The NCC is part of the Amsterdam district court (and court of appeal) and was founded on January 1, 2019, following Amsterdam’s growing role as a prime location for business and a gateway to Europe. The NCC handles international commercial litigation cases by expert judges. The judgements are enforceable in the same manner as judgments of the Dutch courts. Proceedings before the NCC are by default in English and are tailored to handle complex cases the most efficient way. The judges are specialized in large and complex commercial cases. The costs are somewhat higher than regular Dutch courts, but the NCC could be regarded a less costly alternative than arbitration. As with arbitration, the unsuccessful party will in principle bear the costs of the proceedings. In view of this, the NCC has the same advantages as the regular courts, with the additional benefits of the proceedings being conducted in English and the judges being experienced in international matters. The higher costs could be seen as a disadvantage, although they are still significantly below what you may see in some other jurisdictions.


Arbitration is an alternative to regular court proceedings. We see that international companies frequently chose arbitration as a way to resolve disputes.

Some of the advantages are that parties may opt for the proceedings to be confidential. In addition, parties can choose the arbiters, who are generally experts on the subject of the dispute and the language of the proceedings. Arbitration further allows for more flexibility and modern communication. Under the New York Arbitration Convention2, arbitral awards are enforceable in a large number of countries.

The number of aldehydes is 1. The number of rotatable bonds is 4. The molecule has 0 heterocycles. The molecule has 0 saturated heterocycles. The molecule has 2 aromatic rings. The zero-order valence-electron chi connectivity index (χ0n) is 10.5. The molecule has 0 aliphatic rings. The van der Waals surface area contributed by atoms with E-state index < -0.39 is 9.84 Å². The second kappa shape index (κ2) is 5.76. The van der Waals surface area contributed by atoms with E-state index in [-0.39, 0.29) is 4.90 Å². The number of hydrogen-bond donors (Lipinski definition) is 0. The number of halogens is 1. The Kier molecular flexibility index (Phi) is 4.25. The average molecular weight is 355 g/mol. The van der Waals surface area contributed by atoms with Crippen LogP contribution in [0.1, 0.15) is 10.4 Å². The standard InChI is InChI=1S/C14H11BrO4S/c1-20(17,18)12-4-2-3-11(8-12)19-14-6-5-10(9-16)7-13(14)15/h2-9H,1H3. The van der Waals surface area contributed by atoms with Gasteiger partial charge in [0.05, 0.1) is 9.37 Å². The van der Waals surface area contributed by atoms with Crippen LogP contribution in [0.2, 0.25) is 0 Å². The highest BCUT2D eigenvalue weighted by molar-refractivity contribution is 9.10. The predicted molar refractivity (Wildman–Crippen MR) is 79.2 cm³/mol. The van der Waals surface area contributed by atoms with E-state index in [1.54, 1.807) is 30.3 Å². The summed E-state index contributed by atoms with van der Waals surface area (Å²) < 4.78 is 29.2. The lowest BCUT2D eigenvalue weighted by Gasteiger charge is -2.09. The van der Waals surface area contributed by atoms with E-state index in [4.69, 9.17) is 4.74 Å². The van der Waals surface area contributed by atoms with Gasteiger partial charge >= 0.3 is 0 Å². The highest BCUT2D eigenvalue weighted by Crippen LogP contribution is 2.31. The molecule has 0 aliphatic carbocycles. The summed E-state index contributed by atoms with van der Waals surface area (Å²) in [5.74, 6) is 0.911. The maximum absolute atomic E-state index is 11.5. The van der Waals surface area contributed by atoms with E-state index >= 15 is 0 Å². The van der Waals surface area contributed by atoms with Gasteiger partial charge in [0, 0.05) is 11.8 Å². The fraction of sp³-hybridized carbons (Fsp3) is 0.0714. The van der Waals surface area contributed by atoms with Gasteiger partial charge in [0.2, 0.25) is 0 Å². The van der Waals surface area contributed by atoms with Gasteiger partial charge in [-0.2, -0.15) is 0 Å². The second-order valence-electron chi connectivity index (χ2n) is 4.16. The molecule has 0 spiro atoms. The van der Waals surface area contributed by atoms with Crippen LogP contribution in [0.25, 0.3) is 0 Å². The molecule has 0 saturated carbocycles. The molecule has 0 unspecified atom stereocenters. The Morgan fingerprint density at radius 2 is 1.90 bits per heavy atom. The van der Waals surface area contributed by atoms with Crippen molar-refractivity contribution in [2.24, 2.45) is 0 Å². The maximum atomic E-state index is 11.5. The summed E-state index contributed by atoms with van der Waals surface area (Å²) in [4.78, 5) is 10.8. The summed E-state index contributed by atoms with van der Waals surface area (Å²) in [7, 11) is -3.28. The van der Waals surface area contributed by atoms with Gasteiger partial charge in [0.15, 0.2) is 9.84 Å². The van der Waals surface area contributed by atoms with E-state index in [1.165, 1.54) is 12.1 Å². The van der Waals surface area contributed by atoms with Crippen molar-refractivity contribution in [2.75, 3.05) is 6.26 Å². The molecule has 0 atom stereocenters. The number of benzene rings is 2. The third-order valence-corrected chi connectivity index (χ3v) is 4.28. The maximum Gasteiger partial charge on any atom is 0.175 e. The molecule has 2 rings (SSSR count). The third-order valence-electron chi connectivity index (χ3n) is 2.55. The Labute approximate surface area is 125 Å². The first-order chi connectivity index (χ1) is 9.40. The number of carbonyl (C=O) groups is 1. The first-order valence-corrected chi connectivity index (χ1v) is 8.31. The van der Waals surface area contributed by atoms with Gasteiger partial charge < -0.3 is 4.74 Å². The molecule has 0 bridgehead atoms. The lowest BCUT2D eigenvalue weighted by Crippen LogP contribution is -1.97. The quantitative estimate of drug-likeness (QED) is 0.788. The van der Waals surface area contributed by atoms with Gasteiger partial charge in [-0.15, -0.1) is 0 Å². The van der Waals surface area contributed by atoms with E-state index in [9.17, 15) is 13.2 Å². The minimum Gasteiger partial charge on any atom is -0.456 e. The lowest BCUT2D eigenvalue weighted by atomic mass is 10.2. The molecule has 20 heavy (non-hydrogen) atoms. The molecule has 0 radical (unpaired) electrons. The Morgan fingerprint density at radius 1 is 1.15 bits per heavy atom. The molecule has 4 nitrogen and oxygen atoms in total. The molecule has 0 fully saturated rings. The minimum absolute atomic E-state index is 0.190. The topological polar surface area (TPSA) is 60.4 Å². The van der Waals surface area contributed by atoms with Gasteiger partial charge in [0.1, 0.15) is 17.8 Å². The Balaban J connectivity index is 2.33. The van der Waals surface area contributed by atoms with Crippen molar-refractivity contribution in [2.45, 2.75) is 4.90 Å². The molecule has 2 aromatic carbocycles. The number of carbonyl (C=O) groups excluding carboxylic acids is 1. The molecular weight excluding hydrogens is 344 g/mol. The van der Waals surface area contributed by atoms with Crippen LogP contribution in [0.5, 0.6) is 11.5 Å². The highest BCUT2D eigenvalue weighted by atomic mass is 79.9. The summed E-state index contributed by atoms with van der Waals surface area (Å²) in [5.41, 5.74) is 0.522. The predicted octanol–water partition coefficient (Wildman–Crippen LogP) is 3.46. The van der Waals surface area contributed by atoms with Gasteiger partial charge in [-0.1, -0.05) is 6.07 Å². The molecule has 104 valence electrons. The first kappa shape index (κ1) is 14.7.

Some disadvantages are that arbitration is relatively expensive, as in addition to the administrative costs the salary of the arbiters must be paid and full procedural costs could be awarded, which will be borne by the unsuccessful party. The upside of having to pick the arbiters could also be one of the disadvantages, as it may be difficult to agree upon the arbiters. When opting for arbitration, the applicable arbitration rules also are relevant. This is also because it may have a big impact on the costs of arbitration proceedings.


Parties can in general choose which court or arbitration has jurisdiction to settle their dispute. Not making such a choice could lead to the unwelcome surprise of having to litigate in foreign jurisdiction or under other laws than you had anticipated. Therefore, we recommend to give this appropriate attention when preparing an agreement and to make an informed choice. The Netherlands offers parties one of the best and most efficient court systems in the world. A relatively new, additional option is the NCC which also offers expert judges and proceedings in English. Outside of state court litigation, the Netherlands Arbitration Institute gives contracting parties a high-quality alternative if arbitration is the preferred option. 


  1. The ranking is based on the measurement whether ordinary people can resolve their grievances peacefully and effectively through the civil justice system. It measures whether civil justice systems are accessible and affordable as well as free of discrimination, corruption, and improper influence by public officials. It examines whether court proceedings are conducted without unreasonable delays and whether decisions are enforced effectively. See the report for 2020 here.
  2. The Convention on the Recognition and Enforcement of Foreign Arbitral Awards. The New York Arbitration Convention’s website provides a list of states that are a party to the convention and where arbitral awards from other countries are in principle enforceable.